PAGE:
The race went on, that year and in the years that followed.  Nowadays, it’s known simply as the Dakar.  It doesn’t start in Paris and it doesn’t end in Dakar, having been relocated since 2008 by war and threat of terrorist attack, out of Africa and to South America and other places.  What has never changed is the gruelling nature of the race itself.  It still tests man and machine more than any race on earth.  As Sabine said, it’s “a challenge for those who go, a dream for those who stay behind”.

How the Dakar Works

The rally is divided between transit stages and special stages.  For the transit stages, you have to…. well, you transit to the start of the special stage.  As such, transit stages are untimed.  They are really about getting the riders to the next daunting stretch of wilderness.  It’s kind of like skipping out the easy bits of terrain between the really difficult bits.  

The special stages are certainly just that.  There might be several of them on any single day, broken up by transit stages to get racers past those pesky easy bits of road.  There are no points awarded and there’s no benefit in winning a special stage.  It’s all about the total elapsed over the course of the entire race.  Indeed, there’s one school of thought that suggests one of the worst things you can do is actually win a special stage.  Because it means you start the next stage before anyone else, providing other racers with an opportunity to profit from any mistakes you might make.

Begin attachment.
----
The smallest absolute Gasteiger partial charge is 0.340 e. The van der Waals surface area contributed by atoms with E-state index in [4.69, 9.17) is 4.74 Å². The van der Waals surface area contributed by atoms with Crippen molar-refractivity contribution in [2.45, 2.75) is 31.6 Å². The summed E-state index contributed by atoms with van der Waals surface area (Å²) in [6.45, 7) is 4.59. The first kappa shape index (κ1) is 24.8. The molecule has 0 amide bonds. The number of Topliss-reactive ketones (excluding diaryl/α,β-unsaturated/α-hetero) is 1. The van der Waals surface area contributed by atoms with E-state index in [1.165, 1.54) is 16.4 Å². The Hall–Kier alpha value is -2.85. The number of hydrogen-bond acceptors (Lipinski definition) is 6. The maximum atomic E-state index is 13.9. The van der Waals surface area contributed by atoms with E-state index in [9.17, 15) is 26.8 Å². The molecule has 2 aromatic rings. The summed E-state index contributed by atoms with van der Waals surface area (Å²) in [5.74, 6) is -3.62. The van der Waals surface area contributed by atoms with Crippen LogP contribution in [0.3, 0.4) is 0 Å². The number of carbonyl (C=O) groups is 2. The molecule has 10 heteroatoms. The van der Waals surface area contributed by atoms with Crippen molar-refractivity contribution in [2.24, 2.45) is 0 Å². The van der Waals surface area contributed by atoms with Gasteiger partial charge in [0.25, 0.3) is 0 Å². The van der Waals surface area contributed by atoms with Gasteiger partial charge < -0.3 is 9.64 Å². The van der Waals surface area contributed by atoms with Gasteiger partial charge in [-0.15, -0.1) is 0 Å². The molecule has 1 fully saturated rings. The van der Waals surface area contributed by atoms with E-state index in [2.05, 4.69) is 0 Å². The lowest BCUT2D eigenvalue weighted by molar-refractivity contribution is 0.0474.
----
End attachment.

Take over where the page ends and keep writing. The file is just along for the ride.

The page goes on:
One thing to be aware of is the complicated and comprehensive penalty system in play.  You might get pinged on some small technicality on engine specifications.  Or it might be because you made a navigational error.  They all add up and add to your overall time.  

Then there’s the Marathon Stage.  This is when support vehicles and support in general, is removed.  There’s no help from anyone and only riders can work on their vehicles.  They might help each other (that’s allowed) but there’s no additional parts to be had.  So if a slower team member has something you need for your faster vehicles, then they might just have to give it up if you ask them nicely.

Vehicles of the Dakar

Seeing a Quad bike racing past a stricken Porsche is not out of the question in the Dakar.  There are 5 categories of vehicles permitted and it makes for some very interesting scenarios.


It takes a special type of grit and determination to be a motorcycle rider in the Dakar.  Getting stuck in the middle of a desert on your own, with seas of sand sprawling out in every direction, must be very scary.  Riders in this category are largely enthusiasts who have shown some riding skill by having previously completed and some qualifying events.  All motorcycle engines are limited to 450cc.


If you decide to compete with a 2-wheel drive quad, then you’ll be strapped into a vehicle with a maximum engine size of 750cc.  Opt for 4-wheel drive and you can have an engine up to 900cc.  

Lightweight Vehicles

Think Can-Am or Polaris.  Lightweight vehicles or SSV's were first introduced to the Rally in 2017.  The idea was to provide a more affordable entry class that would allow more competitors to realise their dream of competing.  It seems to have worked and now the category is used by factory teams to spot up and coming driving talent. 


There’s a few sub-classes to be found here.  First up, you get what’s called the T1 cars.  These are very expensive, built from the ground up.  These are prototypes that might look like a normal vehicle but they are anything but.  Case in point is the monster Hilux raced by Nasser Al-Attiyah.